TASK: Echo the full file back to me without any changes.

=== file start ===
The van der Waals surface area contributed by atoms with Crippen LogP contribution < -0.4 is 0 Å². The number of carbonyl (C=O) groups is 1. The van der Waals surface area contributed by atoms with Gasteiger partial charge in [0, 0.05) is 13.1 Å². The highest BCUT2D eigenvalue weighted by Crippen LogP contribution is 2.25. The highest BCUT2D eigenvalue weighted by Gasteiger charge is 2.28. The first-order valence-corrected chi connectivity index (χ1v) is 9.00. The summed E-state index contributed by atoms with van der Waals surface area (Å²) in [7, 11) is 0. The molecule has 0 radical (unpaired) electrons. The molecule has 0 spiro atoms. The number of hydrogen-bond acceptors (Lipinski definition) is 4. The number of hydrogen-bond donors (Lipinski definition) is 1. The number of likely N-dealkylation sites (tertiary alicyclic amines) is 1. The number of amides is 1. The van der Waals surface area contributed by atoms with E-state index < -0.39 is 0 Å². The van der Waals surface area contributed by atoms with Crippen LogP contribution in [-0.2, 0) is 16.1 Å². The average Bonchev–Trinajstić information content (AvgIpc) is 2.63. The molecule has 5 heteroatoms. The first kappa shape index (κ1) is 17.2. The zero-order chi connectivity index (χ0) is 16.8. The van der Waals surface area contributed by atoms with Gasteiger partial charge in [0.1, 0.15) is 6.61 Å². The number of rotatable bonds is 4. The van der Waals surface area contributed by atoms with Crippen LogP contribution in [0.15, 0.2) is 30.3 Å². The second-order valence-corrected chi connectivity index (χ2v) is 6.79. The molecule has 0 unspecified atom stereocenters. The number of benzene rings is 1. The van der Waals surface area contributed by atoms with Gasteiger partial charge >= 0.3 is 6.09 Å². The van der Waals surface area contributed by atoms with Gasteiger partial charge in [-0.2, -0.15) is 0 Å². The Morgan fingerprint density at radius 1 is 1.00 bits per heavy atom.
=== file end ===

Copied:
The van der Waals surface area contributed by atoms with Crippen LogP contribution < -0.4 is 0 Å². The number of carbonyl (C=O) groups is 1. The van der Waals surface area contributed by atoms with Gasteiger partial charge in [0, 0.05) is 13.1 Å². The highest BCUT2D eigenvalue weighted by Crippen LogP contribution is 2.25. The highest BCUT2D eigenvalue weighted by Gasteiger charge is 2.28. The first-order valence-corrected chi connectivity index (χ1v) is 9.00. The summed E-state index contributed by atoms with van der Waals surface area (Å²) in [7, 11) is 0. The molecule has 0 radical (unpaired) electrons. The molecule has 0 spiro atoms. The number of hydrogen-bond acceptors (Lipinski definition) is 4. The number of hydrogen-bond donors (Lipinski definition) is 1. The number of likely N-dealkylation sites (tertiary alicyclic amines) is 1. The number of amides is 1. The van der Waals surface area contributed by atoms with E-state index < -0.39 is 0 Å². The van der Waals surface area contributed by atoms with Crippen LogP contribution in [-0.2, 0) is 16.1 Å². The average Bonchev–Trinajstić information content (AvgIpc) is 2.63. The molecule has 5 heteroatoms. The first kappa shape index (κ1) is 17.2. The zero-order chi connectivity index (χ0) is 16.8. The van der Waals surface area contributed by atoms with Gasteiger partial charge in [0.1, 0.15) is 6.61 Å². The number of rotatable bonds is 4. The van der Waals surface area contributed by atoms with Crippen LogP contribution in [0.15, 0.2) is 30.3 Å². The second-order valence-corrected chi connectivity index (χ2v) is 6.79. The molecule has 0 unspecified atom stereocenters. The number of benzene rings is 1. The van der Waals surface area contributed by atoms with Gasteiger partial charge >= 0.3 is 6.09 Å². The van der Waals surface area contributed by atoms with Gasteiger partial charge in [-0.2, -0.15) is 0 Å². The Morgan fingerprint density at radius 1 is 1.00 bits per heavy atom.